Using visual aids, he then walked through what he described as "myths" about the limits on presidential authority that he said have been "perpetuated in this town by advisers and members of the very bureaucracy we're looking to shut down." To support his case, he delved into relevant sections of the United States Code (USC) in granular detail.

Referencing 5 USC 3301 and 5 USC 3302, he argued that the president has considerable power over staffing in the civil service, including the competitive civil service.
He also challenged the idea that a specific section of the U.S. Code, 5 USC 7513(a), dictates that the president can only fire such employees "for.. cause."
"Turns out large-scale reductions in force are not covered by the statute," he said, arguing that mass layoffs of that sort are governed by a much less restrictive statute, 5 USC 3502.

"Large-scale mass layoffs are absolutely what we will bring to the DC bureaucracy," Mr. Ramaswamy pledged to applause and cheers from the America First Policy Institute audience.

He suggested that potential cabinet position heads should be subject to a "litmus test"–"that that agency head is prepared to carry out mass layoff[s]."

In addition, Mr. Ramaswamy asserted that provisions of the Reorganization Act of 1977, found at 5 USC 901, empower the president to reorganize, consolidate, and even shut down federal agencies.

"Who would have ever thought it's worth paying attention to the words of the law itself?" he said.

He further argued that the Supreme Court case INS v. Chadha does not limit the president's mandate over agencies as established by the Reorganization Act of 1977.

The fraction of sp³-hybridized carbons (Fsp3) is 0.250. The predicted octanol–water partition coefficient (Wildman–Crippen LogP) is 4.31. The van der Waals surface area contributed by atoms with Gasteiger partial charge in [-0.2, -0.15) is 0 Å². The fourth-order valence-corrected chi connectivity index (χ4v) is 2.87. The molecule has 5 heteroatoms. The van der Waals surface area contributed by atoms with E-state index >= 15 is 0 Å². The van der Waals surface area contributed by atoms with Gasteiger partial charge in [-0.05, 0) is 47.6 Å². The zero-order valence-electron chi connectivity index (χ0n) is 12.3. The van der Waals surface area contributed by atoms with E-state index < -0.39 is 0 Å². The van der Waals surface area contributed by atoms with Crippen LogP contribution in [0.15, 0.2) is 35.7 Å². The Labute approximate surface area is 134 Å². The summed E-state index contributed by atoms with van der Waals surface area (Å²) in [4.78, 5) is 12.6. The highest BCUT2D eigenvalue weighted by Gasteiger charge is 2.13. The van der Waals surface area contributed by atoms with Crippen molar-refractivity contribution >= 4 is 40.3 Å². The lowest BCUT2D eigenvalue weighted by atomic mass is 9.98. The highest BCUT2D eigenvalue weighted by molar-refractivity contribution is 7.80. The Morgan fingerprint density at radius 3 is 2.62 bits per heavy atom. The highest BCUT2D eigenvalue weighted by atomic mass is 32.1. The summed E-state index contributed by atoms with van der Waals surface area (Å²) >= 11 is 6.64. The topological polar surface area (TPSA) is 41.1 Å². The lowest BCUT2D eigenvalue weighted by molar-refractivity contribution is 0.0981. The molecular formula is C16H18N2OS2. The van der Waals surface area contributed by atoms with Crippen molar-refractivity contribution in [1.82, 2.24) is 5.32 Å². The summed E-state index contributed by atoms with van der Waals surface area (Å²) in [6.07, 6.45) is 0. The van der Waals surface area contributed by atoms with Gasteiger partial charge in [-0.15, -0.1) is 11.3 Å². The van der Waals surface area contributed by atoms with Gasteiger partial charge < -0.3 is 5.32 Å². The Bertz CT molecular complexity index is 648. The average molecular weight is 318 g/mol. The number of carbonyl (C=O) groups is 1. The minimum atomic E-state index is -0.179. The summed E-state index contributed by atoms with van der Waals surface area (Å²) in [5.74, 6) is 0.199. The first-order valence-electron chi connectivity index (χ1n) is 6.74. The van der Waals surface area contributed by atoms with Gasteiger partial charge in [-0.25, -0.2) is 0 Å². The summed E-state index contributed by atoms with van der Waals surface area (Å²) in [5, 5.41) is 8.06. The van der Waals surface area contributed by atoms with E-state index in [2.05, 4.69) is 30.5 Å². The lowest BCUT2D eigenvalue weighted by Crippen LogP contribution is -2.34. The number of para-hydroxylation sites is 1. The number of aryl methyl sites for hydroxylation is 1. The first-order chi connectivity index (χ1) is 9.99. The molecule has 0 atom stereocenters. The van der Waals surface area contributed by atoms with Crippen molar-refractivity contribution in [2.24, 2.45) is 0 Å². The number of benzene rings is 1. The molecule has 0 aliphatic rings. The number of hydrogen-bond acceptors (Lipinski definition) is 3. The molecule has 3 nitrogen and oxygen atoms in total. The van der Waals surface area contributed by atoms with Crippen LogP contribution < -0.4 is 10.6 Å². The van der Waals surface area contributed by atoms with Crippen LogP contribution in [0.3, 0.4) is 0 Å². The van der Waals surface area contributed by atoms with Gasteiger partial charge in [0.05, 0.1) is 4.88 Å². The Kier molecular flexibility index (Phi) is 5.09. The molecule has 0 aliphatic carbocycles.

Before outlining his plans to rescind regulations and eliminate various agencies, Mr. Ramaswamy presented what he called "the final real myth… this idea that the administrative state as we know it is somehow an impartial, scientific management project that is able to take on what 'We the People' can't be trusted with."

"This is what's actually at stake here. It is a skepticism of 'We the People' and our ability to settle our differences on questions from climate change to racial injustice," the 2024 hopeful stated.

Rescinding Regulations and Eliminating Agencies

Mr. Ramaswamy argued that the Supreme Court's decision in West Virginia v. EPA last year changed the game on federal regulations.

In a 6–3 decision, the court found that the Obama administration's Clean Power Plan was unconstitutional because Congress had not given the EPA the authority to make such sweeping, costly shifts to the power generation mix on the U.S. grid. That argument rested in part on the expected economic impact of the plan.

"If those regulations in the Clean Power Plan were unconstitutional, then that quite literally means that most federal regulations—I don't use that colloquially, I mean that literally—a majority, quite likely an overwhelming majority, of current federal regulations are unconstitutional under current law in the United States of America," Mr. Ramaswamy said.

He vowed to begin rescinding those regulations "immediately" upon taking office.

Mr. Ramaswamy sketched how he would shut down the FBI, the DOE, the NRC, and the ATF, explaining that some functions would be shifted to other agencies while others would be eliminated entirely. In the case of the FBI, for example, he said some positions would be moved to the U.S. Marshals and some other agencies.

The would-be president, who has positioned himself as an heir to the legacy of President Trump through an "America First 2.0" platform, told the crowd that his vision was "fundamentally American."

"America was founded on radical ideals," Mr. Ramaswamy said.

Nathan Worcester covers national politics for The Epoch Times and has also focused on energy and the environment. Nathan has written about everything from fusion energy and ESG to Biden's classified documents and international conservative politics. He lives and works in Chicago. Nathan can be reached at [email protected].